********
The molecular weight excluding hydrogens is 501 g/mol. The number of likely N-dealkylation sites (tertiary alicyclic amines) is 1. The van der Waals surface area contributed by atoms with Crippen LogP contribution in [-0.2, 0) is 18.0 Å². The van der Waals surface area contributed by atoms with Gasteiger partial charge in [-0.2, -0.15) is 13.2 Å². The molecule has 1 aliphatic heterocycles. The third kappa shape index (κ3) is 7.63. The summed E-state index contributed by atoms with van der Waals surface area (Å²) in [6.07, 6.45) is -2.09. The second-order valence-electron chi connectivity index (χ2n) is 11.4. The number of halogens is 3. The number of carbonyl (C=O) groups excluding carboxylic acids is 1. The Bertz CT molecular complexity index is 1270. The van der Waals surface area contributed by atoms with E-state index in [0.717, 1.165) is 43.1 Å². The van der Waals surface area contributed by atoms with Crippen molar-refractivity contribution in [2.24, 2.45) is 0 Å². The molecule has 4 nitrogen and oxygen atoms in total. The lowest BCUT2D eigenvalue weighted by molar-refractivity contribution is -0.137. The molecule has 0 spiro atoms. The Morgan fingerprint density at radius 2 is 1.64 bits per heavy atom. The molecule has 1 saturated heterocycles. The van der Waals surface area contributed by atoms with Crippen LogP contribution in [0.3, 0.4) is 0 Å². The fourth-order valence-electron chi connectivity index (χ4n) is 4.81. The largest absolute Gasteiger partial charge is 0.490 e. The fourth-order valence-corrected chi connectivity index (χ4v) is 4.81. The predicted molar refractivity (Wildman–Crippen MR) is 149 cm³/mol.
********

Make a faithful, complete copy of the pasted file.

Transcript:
The molecular weight excluding hydrogens is 501 g/mol. The number of likely N-dealkylation sites (tertiary alicyclic amines) is 1. The van der Waals surface area contributed by atoms with Crippen LogP contribution in [-0.2, 0) is 18.0 Å². The van der Waals surface area contributed by atoms with Gasteiger partial charge in [-0.2, -0.15) is 13.2 Å². The molecule has 1 aliphatic heterocycles. The third kappa shape index (κ3) is 7.63. The summed E-state index contributed by atoms with van der Waals surface area (Å²) in [6.07, 6.45) is -2.09. The second-order valence-electron chi connectivity index (χ2n) is 11.4. The number of halogens is 3. The number of carbonyl (C=O) groups excluding carboxylic acids is 1. The Bertz CT molecular complexity index is 1270. The van der Waals surface area contributed by atoms with E-state index in [0.717, 1.165) is 43.1 Å². The van der Waals surface area contributed by atoms with Crippen molar-refractivity contribution in [2.24, 2.45) is 0 Å². The molecule has 4 nitrogen and oxygen atoms in total. The lowest BCUT2D eigenvalue weighted by molar-refractivity contribution is -0.137. The molecule has 0 spiro atoms. The Morgan fingerprint density at radius 2 is 1.64 bits per heavy atom. The molecule has 1 saturated heterocycles. The van der Waals surface area contributed by atoms with Crippen LogP contribution in [0.3, 0.4) is 0 Å². The fourth-order valence-electron chi connectivity index (χ4n) is 4.81. The largest absolute Gasteiger partial charge is 0.490 e. The fourth-order valence-corrected chi connectivity index (χ4v) is 4.81. The predicted molar refractivity (Wildman–Crippen MR) is 149 cm³/mol.